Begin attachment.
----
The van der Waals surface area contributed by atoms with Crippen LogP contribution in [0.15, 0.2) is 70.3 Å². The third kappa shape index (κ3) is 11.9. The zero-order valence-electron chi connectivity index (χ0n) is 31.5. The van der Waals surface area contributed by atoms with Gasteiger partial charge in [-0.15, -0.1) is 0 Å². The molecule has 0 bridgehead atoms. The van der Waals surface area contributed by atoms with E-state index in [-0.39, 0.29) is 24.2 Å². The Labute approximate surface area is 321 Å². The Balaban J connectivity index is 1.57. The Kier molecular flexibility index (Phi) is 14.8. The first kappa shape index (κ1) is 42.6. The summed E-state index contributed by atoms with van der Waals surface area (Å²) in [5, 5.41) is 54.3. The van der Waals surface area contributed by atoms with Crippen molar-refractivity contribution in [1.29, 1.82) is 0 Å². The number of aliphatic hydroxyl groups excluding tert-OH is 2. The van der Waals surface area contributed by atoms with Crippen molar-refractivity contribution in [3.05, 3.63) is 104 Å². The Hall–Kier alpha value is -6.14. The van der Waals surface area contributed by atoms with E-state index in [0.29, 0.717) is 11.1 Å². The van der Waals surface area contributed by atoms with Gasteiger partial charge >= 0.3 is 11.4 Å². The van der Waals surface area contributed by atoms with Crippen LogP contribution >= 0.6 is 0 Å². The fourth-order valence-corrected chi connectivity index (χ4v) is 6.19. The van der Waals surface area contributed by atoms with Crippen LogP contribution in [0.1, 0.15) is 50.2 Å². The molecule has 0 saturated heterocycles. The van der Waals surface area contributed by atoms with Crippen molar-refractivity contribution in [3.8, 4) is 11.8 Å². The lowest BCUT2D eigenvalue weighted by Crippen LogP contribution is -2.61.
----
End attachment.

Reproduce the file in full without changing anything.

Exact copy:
The van der Waals surface area contributed by atoms with Crippen LogP contribution in [0.15, 0.2) is 70.3 Å². The third kappa shape index (κ3) is 11.9. The zero-order valence-electron chi connectivity index (χ0n) is 31.5. The van der Waals surface area contributed by atoms with Gasteiger partial charge in [-0.15, -0.1) is 0 Å². The molecule has 0 bridgehead atoms. The van der Waals surface area contributed by atoms with E-state index in [-0.39, 0.29) is 24.2 Å². The Labute approximate surface area is 321 Å². The Balaban J connectivity index is 1.57. The Kier molecular flexibility index (Phi) is 14.8. The first kappa shape index (κ1) is 42.6. The summed E-state index contributed by atoms with van der Waals surface area (Å²) in [5, 5.41) is 54.3. The van der Waals surface area contributed by atoms with Crippen molar-refractivity contribution in [1.29, 1.82) is 0 Å². The number of aliphatic hydroxyl groups excluding tert-OH is 2. The van der Waals surface area contributed by atoms with Crippen molar-refractivity contribution in [3.05, 3.63) is 104 Å². The Hall–Kier alpha value is -6.14. The van der Waals surface area contributed by atoms with E-state index in [0.29, 0.717) is 11.1 Å². The van der Waals surface area contributed by atoms with Gasteiger partial charge >= 0.3 is 11.4 Å². The van der Waals surface area contributed by atoms with Crippen LogP contribution >= 0.6 is 0 Å². The fourth-order valence-corrected chi connectivity index (χ4v) is 6.19. The van der Waals surface area contributed by atoms with Crippen LogP contribution in [0.1, 0.15) is 50.2 Å². The molecule has 0 saturated heterocycles. The van der Waals surface area contributed by atoms with Crippen molar-refractivity contribution in [3.8, 4) is 11.8 Å². The lowest BCUT2D eigenvalue weighted by Crippen LogP contribution is -2.61.